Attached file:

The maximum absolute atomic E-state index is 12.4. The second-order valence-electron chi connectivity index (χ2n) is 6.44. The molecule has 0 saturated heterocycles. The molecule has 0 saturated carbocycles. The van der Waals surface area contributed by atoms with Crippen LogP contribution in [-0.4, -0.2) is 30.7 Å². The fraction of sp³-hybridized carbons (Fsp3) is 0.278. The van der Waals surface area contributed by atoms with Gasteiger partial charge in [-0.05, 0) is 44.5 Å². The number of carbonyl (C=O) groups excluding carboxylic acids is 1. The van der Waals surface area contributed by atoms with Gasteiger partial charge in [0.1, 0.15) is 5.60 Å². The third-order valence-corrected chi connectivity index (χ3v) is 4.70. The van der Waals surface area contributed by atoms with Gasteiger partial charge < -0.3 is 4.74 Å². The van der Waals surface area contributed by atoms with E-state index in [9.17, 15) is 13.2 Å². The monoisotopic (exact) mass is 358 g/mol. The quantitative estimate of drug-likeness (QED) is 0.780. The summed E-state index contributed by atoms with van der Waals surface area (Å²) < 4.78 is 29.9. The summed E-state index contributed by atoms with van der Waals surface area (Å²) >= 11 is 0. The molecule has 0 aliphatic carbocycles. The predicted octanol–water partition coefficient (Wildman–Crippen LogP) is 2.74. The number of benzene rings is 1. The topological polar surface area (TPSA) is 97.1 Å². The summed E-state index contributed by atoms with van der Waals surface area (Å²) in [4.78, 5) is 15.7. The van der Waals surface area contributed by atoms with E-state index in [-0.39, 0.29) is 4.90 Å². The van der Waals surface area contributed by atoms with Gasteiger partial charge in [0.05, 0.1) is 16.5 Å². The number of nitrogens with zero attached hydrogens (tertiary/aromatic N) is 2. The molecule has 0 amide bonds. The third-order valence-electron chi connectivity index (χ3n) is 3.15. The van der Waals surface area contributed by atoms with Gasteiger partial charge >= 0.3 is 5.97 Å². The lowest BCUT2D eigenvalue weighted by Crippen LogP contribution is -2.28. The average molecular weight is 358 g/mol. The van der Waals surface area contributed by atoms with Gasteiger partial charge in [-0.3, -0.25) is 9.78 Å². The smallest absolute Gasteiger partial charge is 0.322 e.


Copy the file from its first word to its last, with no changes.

The maximum absolute atomic E-state index is 12.4. The second-order valence-electron chi connectivity index (χ2n) is 6.44. The molecule has 0 saturated heterocycles. The molecule has 0 saturated carbocycles. The van der Waals surface area contributed by atoms with Crippen LogP contribution in [-0.4, -0.2) is 30.7 Å². The fraction of sp³-hybridized carbons (Fsp3) is 0.278. The van der Waals surface area contributed by atoms with Gasteiger partial charge in [-0.05, 0) is 44.5 Å². The number of carbonyl (C=O) groups excluding carboxylic acids is 1. The van der Waals surface area contributed by atoms with Gasteiger partial charge in [0.1, 0.15) is 5.60 Å². The third-order valence-corrected chi connectivity index (χ3v) is 4.70. The van der Waals surface area contributed by atoms with Gasteiger partial charge < -0.3 is 4.74 Å². The van der Waals surface area contributed by atoms with E-state index in [9.17, 15) is 13.2 Å². The monoisotopic (exact) mass is 358 g/mol. The quantitative estimate of drug-likeness (QED) is 0.780. The summed E-state index contributed by atoms with van der Waals surface area (Å²) < 4.78 is 29.9. The summed E-state index contributed by atoms with van der Waals surface area (Å²) >= 11 is 0. The molecule has 0 aliphatic carbocycles. The predicted octanol–water partition coefficient (Wildman–Crippen LogP) is 2.74. The number of benzene rings is 1. The topological polar surface area (TPSA) is 97.1 Å². The summed E-state index contributed by atoms with van der Waals surface area (Å²) in [4.78, 5) is 15.7. The van der Waals surface area contributed by atoms with E-state index in [-0.39, 0.29) is 4.90 Å². The van der Waals surface area contributed by atoms with Gasteiger partial charge in [0.05, 0.1) is 16.5 Å². The number of nitrogens with zero attached hydrogens (tertiary/aromatic N) is 2. The molecule has 0 amide bonds. The third-order valence-electron chi connectivity index (χ3n) is 3.15. The van der Waals surface area contributed by atoms with Gasteiger partial charge >= 0.3 is 5.97 Å². The lowest BCUT2D eigenvalue weighted by Crippen LogP contribution is -2.28. The average molecular weight is 358 g/mol. The van der Waals surface area contributed by atoms with Gasteiger partial charge in [-0.3, -0.25) is 9.78 Å². The smallest absolute Gasteiger partial charge is 0.322 e.